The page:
“The danger will be that the Chinese leaders think that the Western reaction to the Russian aggression is weak and not coherent, and not having any impact. The Chinese might take that as a positive lesson,” added Wu while discussing additional steps that Taiwan is taking to help Ukraine.
Asked if he is concerned the crisis in Ukraine makes it more or less likely China will make a similar move, Wu said the world has seen an “expansion of authoritarianism,” pointing to the joint declaration issued by China and Russia last month.
“President Xi Jinping has also spoken about the rejuvenation of the Chinese nation, including building up militarily around China,” Wu said.
China has repeatedly refused to condemn Russian actions in Ukraine and on Monday the country’s Foreign Minister Wang Yi described relations between Beijing and Moscow “rock solid.”
“It’s about Chinese authoritarianism trying to expand its own influence … Far beyond its borders, even into the Western hemisphere,” Wu said in June 2021. “They want to exercise their authoritarian rule and impose the authoritarian international order.”
On Monday, Ukrainian President Volodymyr Zelensky warned Western governments that Russia’s war will not stop at the borders of his country — and an attack on freedoms in Ukraine will affect the rest of the world.
“We are in this zone of freedom. And when the limits of rights and freedoms are being violated and stepped on, then you have to protect us. Because we will come first. You will come second,” Zelensky told ABC News.
Zelensky called on NATO and the West to provide greater support to Ukraine, which has received a surge in military aid in recent weeks, including anti-aircraft and anti-tank missiles.
It’s the kind of support the US has been supplying to Taiwan for decades under the Taiwan Relations Act, which assures Washington will help arm the island in the face of possible military aggression but does not commit it to actually defending the island, like it would with its treaty allies in NATO or Japan or Australia.
But Wu, Taiwan’s foreign minister, on Monday noted that democracies around the world have come together in support of Ukraine. “I’m sure that will be a factor for the Chinese to take into their calculus,” Wu added.
China has made clear its supports Moscow’s call to curtail NATO expansion, with analysts noting it sees parallels with the organization’s European footprint and the increasingly joined up approach of US allies in Asia — with Wang, the Chinese foreign minister, on Monday denouncing Washington’s strategy of establishing “an Indo-Pacific version of NATO” aimed at maintaining “the US-led system of hegemony.”
“(China and Russia) share two primary strategic interests,” said Steve Tsang, director of SOAS China Institute at the University of London. “One is to take the American global leadership down a notch or two. The second is to make the world safe for authoritarianism.”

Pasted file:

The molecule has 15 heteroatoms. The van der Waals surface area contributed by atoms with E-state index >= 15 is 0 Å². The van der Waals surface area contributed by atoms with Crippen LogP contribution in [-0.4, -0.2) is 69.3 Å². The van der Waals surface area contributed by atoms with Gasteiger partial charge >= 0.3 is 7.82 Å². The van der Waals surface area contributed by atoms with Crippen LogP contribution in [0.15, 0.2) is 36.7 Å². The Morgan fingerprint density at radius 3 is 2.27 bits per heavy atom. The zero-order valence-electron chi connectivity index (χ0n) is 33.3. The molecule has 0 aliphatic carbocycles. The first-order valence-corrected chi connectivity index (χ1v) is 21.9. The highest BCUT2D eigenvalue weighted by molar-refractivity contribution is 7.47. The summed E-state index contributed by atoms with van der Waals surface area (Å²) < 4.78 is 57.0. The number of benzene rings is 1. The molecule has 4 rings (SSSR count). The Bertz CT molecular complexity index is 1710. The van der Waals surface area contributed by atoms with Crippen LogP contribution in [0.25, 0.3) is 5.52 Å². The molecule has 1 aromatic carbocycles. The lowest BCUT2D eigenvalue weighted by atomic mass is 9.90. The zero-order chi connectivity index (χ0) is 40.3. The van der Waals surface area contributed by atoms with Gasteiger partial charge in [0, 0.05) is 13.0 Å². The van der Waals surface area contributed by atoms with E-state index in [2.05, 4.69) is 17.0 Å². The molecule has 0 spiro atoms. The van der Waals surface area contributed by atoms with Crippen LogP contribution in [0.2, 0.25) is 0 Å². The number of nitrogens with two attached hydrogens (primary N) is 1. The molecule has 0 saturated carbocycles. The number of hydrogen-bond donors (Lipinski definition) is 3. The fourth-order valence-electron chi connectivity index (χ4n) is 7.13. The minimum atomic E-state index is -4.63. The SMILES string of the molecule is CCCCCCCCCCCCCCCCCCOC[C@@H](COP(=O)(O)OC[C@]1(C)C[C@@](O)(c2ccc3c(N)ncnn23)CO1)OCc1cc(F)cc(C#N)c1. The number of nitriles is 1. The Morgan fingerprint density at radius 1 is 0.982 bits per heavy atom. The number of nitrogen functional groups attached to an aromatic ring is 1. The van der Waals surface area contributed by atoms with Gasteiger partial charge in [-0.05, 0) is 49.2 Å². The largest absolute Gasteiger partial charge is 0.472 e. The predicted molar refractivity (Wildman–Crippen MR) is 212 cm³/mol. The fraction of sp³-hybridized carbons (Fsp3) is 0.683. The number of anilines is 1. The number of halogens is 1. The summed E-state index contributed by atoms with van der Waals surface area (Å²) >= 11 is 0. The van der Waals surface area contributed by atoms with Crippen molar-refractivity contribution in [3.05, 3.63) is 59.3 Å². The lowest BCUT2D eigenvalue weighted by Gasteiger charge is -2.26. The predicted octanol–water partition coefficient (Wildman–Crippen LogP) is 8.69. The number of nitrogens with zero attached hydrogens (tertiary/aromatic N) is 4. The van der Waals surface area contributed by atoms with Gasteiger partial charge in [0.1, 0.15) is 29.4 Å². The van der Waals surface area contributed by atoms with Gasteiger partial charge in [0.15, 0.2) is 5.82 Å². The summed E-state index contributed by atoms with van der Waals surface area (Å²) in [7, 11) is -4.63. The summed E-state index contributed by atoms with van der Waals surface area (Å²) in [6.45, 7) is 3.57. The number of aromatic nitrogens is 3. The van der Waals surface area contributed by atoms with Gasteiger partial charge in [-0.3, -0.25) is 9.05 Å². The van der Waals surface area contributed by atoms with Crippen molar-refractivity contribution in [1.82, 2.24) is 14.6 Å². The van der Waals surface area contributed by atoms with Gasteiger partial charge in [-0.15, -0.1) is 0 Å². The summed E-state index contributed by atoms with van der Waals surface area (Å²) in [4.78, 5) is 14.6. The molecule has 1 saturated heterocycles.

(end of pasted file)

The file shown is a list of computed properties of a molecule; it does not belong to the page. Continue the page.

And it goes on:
A different dynamic
Beijing has dismissed comparisons between the situation in Ukraine and its own claims on Taiwan, with Wang reiterating on Monday that “Taiwan is an inalienable part of China’s territory, and the Taiwan question is entirely China’s internal affair.”
Taiwan, meanwhile, has made sure the world knows it stands with Ukraine. Taiwan President Tsai Ing-wen has said the island could “empathize” with Ukraine’s situation given its experience with “military threats and intimidation from China.”
The government in Taipei recently announced it would donate 27 tons of medical supplies to Ukraine, and hundreds of people gathered in Taipei on Sunday to show their support to the government in Kyiv.
Among the demonstrators were Ukrainians living in Taiwan and Taiwanese lawmakers. They waved Ukraine and Taiwan flags, and held placards reading “no war” and “Taiwan stands with Ukraine.”
But in the Pacific, it may matter more who stands with Taiwan. And there analysts note that the dynamic is considerably different.
“If China were to gain control of Taiwan, this more than anything else would help it establish regional hegemony. Chinese leaders understand that to the United States the stakes are different and its response would likely be very different,” said David Sacks, a research fellow at the Council on Foreign Relations in New York.
Key to that may be the stance of one of Washington’s most important military allies, Japan.
The country has taken a firm line on Taiwan in recent years, noting the situation surrounding the island is important for Japan’s security, according to a government defense white paper released July.
“Ninety percent of energy that Japan uses is imported through the areas around Taiwan,” Kishi said.
“What could happen in Taiwan could likely be an issue for Japan, and in that case, Japan will have to take the necessary response to that situation,” Kishi said.
Chinese Foreign Minister Wang on Monday reminded Tokyo of the sensitivity and importance of Taiwan in China-Japan relations, calling the issue “foundational” to mutual trust.
“If the foundation is shaken, whatever above it cannot stand,” he warned. “We hope that Japan will honor the series of solemn commitments … to avoid serious disruption to our bilateral ties in the future.”
CNN’s Simone McCarthy contributed reporting from Hong Kong and Will Ripley and Eric Cheung contributed from Taipei, Taiwan.